Unconditional love is one of the greatest themes in Les Misérables. The protagonist, Jean Valjean, is a thief so abused and hated during his years in prison that he believes criminal acts are all he can do. However, after a kindly bishop shows him love and forgiveness, he realizes that while society may not love him, God does. Immediately he turns his life around and becomes a righteous man. Similarly, Fantine, a prostitute driven to her trade by the poverty she experiences, is despised by the townspeople and even herself. But after facing the kindness of Jean Valjean, she receives redemption and realizes that God still loves her before she dies.
    Love, is, indeed, the most powerful force in the entire novel, and Hugo meant it to be so. Amidst the turmoil in France, Hugo shows that love still has a great effect. Jean Valjean, the convict turned righteous man, is an example of non-romantic sacrificial love. Valjean loves Fantine so much that he protects her daughter with his life, almost even at cost of his own freedom. He loves Cosette, his foster daughter, so much that he is willing to die to protect her fiancé Marius and ensure her happiness. He loves Marius so much that he carries him wounded through the sewers of France to escape the rioting.
    Hugo does not neglect romantic love, however. He gives readers a taste of what true love is, pure, innocent love between a man and a woman in the forms of Marius Pontmercy and Cosette, who deeply love each other. Marius adores Cosette so much he is devastated when he loses her, and so goes off to the barricade to fight because there is nothing left. Cosette loves Marius so much she is even willing to leave her beloved foster father to live with her new husband. Even Eponine shows her heart when she sacrifices her life for her Marius even though she knows he loves another woman.
    In the end, love is what can heal France. That is what Hugo is trying to say. In fact, love can heal the world. Hugo's bleak world in Les Miserables is a world mainly without love. The wealthy oppress the poor; the poor loot the homes of the wealthy. The law is corrupt, and the people fight back. Death rules in the streets with the factions of poor and wealthy battling each other. And yet, everywhere there is love there is hope, Hugo shows. Valjean makes a town prosper because of his love for the people and his generous heart. The Bishop Myriel brings harmony to his mountain village by giving love and acceptance to everyone, regardless of whether he agrees with their beliefs. Fantine, despite her status in the town as a prostitute, shows a mother's love to her daughter Cosette and sacrifices everything so that her daughter may live. Love, Hugo says, is the answer to everything, and the answer to the turmoil in France.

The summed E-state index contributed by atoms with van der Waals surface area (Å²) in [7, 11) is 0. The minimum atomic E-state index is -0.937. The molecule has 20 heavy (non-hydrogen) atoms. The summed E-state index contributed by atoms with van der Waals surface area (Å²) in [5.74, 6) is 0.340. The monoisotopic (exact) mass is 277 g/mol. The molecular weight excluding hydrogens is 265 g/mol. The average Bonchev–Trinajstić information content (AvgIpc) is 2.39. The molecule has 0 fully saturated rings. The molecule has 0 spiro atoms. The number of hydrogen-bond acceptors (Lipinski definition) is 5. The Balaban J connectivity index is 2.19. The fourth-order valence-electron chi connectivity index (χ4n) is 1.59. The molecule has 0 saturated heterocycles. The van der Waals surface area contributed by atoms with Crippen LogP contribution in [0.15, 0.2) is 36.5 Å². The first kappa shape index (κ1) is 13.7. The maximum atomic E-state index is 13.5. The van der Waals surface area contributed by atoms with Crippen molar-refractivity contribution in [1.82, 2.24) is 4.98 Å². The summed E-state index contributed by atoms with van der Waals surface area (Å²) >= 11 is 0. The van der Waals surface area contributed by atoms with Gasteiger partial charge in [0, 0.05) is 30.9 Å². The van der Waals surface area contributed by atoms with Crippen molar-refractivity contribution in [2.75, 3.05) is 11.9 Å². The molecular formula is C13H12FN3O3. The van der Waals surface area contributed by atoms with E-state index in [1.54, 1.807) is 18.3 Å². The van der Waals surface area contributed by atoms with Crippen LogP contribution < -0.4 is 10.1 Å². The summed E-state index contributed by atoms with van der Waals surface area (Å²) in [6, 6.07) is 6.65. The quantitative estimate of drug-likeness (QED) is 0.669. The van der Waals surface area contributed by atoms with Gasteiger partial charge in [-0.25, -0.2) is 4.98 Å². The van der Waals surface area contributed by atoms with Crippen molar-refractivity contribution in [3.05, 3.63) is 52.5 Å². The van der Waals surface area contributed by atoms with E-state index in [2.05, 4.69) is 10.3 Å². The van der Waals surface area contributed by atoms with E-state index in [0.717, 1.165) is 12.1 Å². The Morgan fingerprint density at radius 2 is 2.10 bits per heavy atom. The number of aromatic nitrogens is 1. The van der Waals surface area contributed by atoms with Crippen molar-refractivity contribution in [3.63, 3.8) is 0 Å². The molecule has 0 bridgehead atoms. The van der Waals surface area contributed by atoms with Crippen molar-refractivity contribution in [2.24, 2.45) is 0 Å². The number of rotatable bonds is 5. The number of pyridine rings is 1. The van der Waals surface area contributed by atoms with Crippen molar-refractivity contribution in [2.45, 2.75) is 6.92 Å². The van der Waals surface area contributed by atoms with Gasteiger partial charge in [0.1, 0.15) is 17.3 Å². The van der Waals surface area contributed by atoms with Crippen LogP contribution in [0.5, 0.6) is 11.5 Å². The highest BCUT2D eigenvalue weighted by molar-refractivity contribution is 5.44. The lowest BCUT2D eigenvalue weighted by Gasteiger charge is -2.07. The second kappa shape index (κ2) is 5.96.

This is why I love the novel Les Misérables. It reflects much of what is happening today in America—the government corruption—the riots. Hugo's novel shows that there can only be one answer to this: love.


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  • January 16, 2021 - 7:48am (Now Viewing)

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  • Anne Blackwood

    Re: I'll definitely consider it. The plot seems a bit heavy for what I'm looking for at the moment, but I plan on at least listening to the soundtrack of the musical at some point.

    about 2 months ago
  • Anne Blackwood

    This was really well-written, but I couldn't finish it because I felt like there were a lot of what seemed to be spoilers hehe.

    about 2 months ago